PARK CITY, Kan. (KSNW) — Like his father and grandfather before him, Max Slieter would join the U.S. Army when he was 18 years old.

Courtesy: Max Slieter

It was March 1967, and with the Vietnam War raging on overseas, Slieter would find himself in advanced training at Fort Eustace, Virginia, specifically, in amphibious warfare.

A year later, his training would be put to the ultimate test as he flew out to Vietnam as part of the 1099th Boat Company, more commonly known as the “River Rats.”

“I flew into Biên Hòa Air Base, which is close to Saigon, and then I went to a place, a little town called Vũng Tàu,” Slieter said.

It was there Slieter would begin his first tour of Vietnam with the 1099th “River Rats.” His unit of 18 men going on dozens of missions up and down the treacherous Mekong Delta, stretching for hundreds of miles (and at various points as wide as the Mississippi River).

“We were hauling ammunition and bombs down deep into the Mekong Delta down the rivers at night, and then the night’s the worst time to be on the rivers, ‘cuz that’s when the enemy hits,” Slieter said.

The journey down would take 20 hours both ways, primarily because Slieter’s U-boat could only reach a top speed of eight knots per hour.

“You’re a sitting target out there,” Slieter said. “It’s not very fast. We’d all pray and everything before we left or were assigned, and hopefully, we’d all come back in one piece and let God be with you.”

Primarily, Sleiter was tasked with maintaining the engines and operating radar at night.

Courtesy: Max Slieter

“I was good on the radar,” Slieter said. “The skipper always had me run the radar, and, and I’d talk to him ‘cuz you could see the fishnets, fishnets are huge — you run into them with a boat, you’re done.”

However, the slower U-boats weren’t the only ones the “River Rats” would operate.

“Sometimes, they didn’t need that many, that much stuff moved, so they would put us on the PBR boats,” Slieter said.

The “PBR” boats, also known as Patrol Boat Riverine, were equipped with two powerful machine guns that Slieter would operate.

“I mean, you could mow down trees on the shoreline just like [that].​ Palm trees would just fall down,” Slieter said.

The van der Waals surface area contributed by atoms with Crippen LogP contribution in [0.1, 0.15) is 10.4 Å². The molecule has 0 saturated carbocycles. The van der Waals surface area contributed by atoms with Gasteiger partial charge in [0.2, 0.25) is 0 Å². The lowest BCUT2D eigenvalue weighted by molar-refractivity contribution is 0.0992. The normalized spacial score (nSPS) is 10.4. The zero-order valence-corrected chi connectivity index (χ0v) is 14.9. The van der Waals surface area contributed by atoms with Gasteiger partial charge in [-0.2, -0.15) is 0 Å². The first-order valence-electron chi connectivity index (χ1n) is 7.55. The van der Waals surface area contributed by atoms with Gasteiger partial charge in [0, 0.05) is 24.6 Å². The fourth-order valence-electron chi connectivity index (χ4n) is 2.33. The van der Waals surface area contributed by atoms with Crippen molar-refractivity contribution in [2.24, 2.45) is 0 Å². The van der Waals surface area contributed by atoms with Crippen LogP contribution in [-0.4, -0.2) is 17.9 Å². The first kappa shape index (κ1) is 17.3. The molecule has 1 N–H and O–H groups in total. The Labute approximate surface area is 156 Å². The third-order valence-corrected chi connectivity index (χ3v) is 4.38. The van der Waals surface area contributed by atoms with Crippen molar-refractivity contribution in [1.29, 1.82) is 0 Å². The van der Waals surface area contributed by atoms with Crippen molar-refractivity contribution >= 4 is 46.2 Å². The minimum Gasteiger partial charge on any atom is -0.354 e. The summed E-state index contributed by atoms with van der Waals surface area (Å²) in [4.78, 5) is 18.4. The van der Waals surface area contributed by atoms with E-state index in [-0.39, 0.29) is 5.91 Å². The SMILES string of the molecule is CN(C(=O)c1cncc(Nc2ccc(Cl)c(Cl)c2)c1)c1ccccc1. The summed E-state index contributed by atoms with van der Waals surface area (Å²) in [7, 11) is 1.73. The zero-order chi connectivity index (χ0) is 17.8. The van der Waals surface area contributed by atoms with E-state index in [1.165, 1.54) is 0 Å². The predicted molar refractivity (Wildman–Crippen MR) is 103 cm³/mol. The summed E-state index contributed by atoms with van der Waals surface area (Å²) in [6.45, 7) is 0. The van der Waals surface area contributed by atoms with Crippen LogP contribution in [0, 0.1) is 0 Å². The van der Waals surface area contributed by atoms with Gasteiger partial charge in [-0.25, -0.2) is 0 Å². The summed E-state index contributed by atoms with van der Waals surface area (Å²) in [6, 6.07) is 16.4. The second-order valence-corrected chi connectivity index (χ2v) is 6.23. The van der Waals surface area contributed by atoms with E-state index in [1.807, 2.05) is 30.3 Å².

As time wore on, the task at hand became just as dangerous on land as it was in the water.

“We had a beach that we would land on, and they had a big forklift that unload the stuff, and we would get mortared very often,” Slieter said.

During one mission, Slieter says a mortar went off just 10 feet away from where he stood. The blast knocked him to the ground, and he was injured by nearby shrapnel.

“Because of the flash, your pupils, they go shut,” Slieter said. “And all you can do is lay there, and [say] ‘well, I hope the next one was going to be three clicks that way in,’ and it was. And you just lay there for two to three minutes until your vision comes back.”

Courtesy: Max Slieter

Slieter would return to the states after a year in Vietnam, but he wouldn’t stay home for long. Three months later, he put in a request to his company commander to return to the “River Rats.”

“He says, ‘why would you wanna do that?'” Slieter said. “‘I wanna go back because the new guys that showed up, they need more training,’ he said, ‘Pack your bags, Mr. Slieter. You’re going to be leaving in three days.'”

Slieter would spend another nine months on the Mekong Delta, turning new recruits into fully-fledged “River Rats.”

“Every job’s got their ups and downs, but mine was pretty much the ups … the upside … so, it was all good,” Slieter said.

Slieter would retire an E-5 and be honorably discharged in March 1970. He would go on to become a truck driver after the war.

If you would like to nominate a veteran for our Veteran Salute, email KSN reporter Hannah Adamson at